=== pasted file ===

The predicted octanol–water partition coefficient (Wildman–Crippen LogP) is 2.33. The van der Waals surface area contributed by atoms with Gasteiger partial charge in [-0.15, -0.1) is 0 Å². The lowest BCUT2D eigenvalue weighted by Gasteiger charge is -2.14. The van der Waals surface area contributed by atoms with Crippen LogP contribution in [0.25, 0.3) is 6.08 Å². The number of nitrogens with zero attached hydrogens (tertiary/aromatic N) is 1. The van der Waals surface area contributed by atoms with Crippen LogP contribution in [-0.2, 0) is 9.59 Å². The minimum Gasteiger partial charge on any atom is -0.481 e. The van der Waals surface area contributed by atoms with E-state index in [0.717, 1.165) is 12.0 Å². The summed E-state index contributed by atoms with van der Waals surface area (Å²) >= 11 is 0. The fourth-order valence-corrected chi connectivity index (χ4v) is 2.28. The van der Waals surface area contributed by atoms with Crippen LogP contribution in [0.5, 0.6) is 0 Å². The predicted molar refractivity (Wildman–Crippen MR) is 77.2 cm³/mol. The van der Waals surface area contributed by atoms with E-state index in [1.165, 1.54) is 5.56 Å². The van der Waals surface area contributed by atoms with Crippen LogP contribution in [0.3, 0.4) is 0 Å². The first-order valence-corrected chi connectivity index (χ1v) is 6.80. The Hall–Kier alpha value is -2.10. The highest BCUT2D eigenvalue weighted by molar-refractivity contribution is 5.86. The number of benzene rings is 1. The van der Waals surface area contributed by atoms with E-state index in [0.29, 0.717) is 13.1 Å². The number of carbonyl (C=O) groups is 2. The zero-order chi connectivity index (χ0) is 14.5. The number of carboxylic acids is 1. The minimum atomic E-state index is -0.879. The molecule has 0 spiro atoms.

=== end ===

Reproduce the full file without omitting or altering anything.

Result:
The predicted octanol–water partition coefficient (Wildman–Crippen LogP) is 2.33. The van der Waals surface area contributed by atoms with Gasteiger partial charge in [-0.15, -0.1) is 0 Å². The lowest BCUT2D eigenvalue weighted by Gasteiger charge is -2.14. The van der Waals surface area contributed by atoms with Crippen LogP contribution in [0.25, 0.3) is 6.08 Å². The number of nitrogens with zero attached hydrogens (tertiary/aromatic N) is 1. The van der Waals surface area contributed by atoms with Crippen LogP contribution in [-0.2, 0) is 9.59 Å². The minimum Gasteiger partial charge on any atom is -0.481 e. The van der Waals surface area contributed by atoms with E-state index in [0.717, 1.165) is 12.0 Å². The summed E-state index contributed by atoms with van der Waals surface area (Å²) >= 11 is 0. The fourth-order valence-corrected chi connectivity index (χ4v) is 2.28. The van der Waals surface area contributed by atoms with Crippen LogP contribution in [0.5, 0.6) is 0 Å². The predicted molar refractivity (Wildman–Crippen MR) is 77.2 cm³/mol. The van der Waals surface area contributed by atoms with E-state index in [1.165, 1.54) is 5.56 Å². The van der Waals surface area contributed by atoms with Crippen LogP contribution in [0.3, 0.4) is 0 Å². The first-order valence-corrected chi connectivity index (χ1v) is 6.80. The Hall–Kier alpha value is -2.10. The highest BCUT2D eigenvalue weighted by molar-refractivity contribution is 5.86. The number of benzene rings is 1. The van der Waals surface area contributed by atoms with E-state index in [0.29, 0.717) is 13.1 Å². The number of carbonyl (C=O) groups is 2. The zero-order chi connectivity index (χ0) is 14.5. The number of carboxylic acids is 1. The minimum atomic E-state index is -0.879. The molecule has 0 spiro atoms.